The Gemara asks: But still, this affords no proof, as one cannot derive the case of a rapist from the case of a defamer, as the a fortiori inference can be refuted: What is notable about the case of a defamer, which is more stringent than the case of a rapist? It is notable in that he is flogged and is liable to pay retribution, which is contrary to the principle that in general, two punishments are not administered for one transgression.

אלא לא יאמר לו תהיה לאשה במוציא שם רע וליגמר מאונס ומה אונס שאינו לוקה ומשלם אמר רחמנא ולו תהיה לאשה מוציא שם רע לא כל שכן ולמה נאמר אם אינו ענין למוציא שם רע תנהו ענין לאונס אם אינו ענין לפניו תנהו ענין לאחריו

The Gemara suggests: Rather, let the verse not state: “And she shall be his wife,” in the case of the defamer, and let us derive it by means of an a fortiori inference from the case of a rapist: And if in the case of a rapist, who is not both flogged and liable to pay restitution, but is liable to receive only one punishment, the Merciful One states: “And she shall be his wife,” in the case of a defamer, who is flogged and liable to pay retribution, is it not all the more so that he is obligated to take her as a wife? And why, then, is it stated in the case of the defamer? Rather, if the mitzva is not relevant to the matter of the defamer, apply it to the matter of the rapist, and if the mitzva is not relevant to the matter of before the rapist marries the victim, apply it to the matter of after the rapist marries the victim, teaching that if he divorced her he must remarry her. Although in the verse it appears prior to the prohibition “He may not send her away,” it actually serves to rectify that prohibition.

ומוציא שם רע מאונס נמי לא גמר דאיכא למיפרך מה לאונס שכן עשה מעשה

The Gemara asks: But this affords no proof, as one cannot derive the case of a defamer from the case of a rapist either, as the a fortiori inference can be refuted: What is notable about the case of a rapist? It is notable in that he performed an action, while the defamer performed no action.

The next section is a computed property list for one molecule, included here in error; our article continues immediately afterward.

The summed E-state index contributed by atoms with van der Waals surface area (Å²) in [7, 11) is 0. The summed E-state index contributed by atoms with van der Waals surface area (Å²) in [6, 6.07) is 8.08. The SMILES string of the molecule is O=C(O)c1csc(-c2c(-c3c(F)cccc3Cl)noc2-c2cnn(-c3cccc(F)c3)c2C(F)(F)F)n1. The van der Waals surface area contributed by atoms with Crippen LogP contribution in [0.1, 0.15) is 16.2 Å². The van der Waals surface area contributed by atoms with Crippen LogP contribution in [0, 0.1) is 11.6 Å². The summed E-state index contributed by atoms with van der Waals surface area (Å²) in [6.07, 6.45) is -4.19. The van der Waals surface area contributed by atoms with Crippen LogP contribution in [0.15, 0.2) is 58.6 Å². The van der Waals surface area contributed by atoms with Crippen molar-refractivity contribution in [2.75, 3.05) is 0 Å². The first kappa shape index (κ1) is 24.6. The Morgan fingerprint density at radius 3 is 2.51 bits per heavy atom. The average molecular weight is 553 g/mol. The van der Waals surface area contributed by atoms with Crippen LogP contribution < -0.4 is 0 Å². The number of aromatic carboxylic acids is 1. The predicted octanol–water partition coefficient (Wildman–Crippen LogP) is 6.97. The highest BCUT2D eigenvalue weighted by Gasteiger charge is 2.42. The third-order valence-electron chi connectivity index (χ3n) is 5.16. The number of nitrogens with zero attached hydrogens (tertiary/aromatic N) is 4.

אלא לא יאמר לו תהיה לאשה במוציא שם רע שהרי אשתו היא למה נאמר אם אינו ענין למוציא שם רע תנהו ענין לאונס ואם אינו ענין לפניו תנהו ענין לאחריו

The Gemara suggests: Rather, let the verse not state: “And she shall be his wife,” in the case of the defamer because the expression is redundant, as she is already his wife. It would have been sufficient for the verse to state that it is prohibited for him to send her away. Why, then, is it stated in the case of the defamer? Rather, if the mitzva is not relevant to the matter of the defamer, apply it to the matter of the rapist, and if the mitzva is not relevant to the matter of before the rapist marries the victim, apply it to the matter of after the rapist marries the victim, teaching that if he divorced her he must remarry her. Although the positive mitzva appears in the verse prior to the prohibition “He may not send her away,” it actually serves to rectify that prohibition.

ואימא ואם אינו ענין לפניו דמוציא שם רע תנהו ענין לאחריו דידיה דלא לקי

The Gemara questions that derivation: And say instead: And if the mitzva is not relevant to the matter of the defamer before he marries his bride, as they are married, apply it to the matter of the defamer himself after they are married, teaching that if he divorced her and violated the prohibition against divorcing her, he is obligated to remarry her, and it teaches that he is not flogged, as the positive mitzva rectifies the prohibition. But in the case of a rapist, the mitzva is to marry her after the rape but there is no mitzva to marry her after he divorces her, and nevertheless, he is not flogged.

אין הכי נמי ואתי אונס וגמר מיניה במאי גמר מיניה אי בקל וחומר אי במה מצינו איכא למיפרך (כדפרכינן) מה למוציא שם רע שכן לא עשה מעשה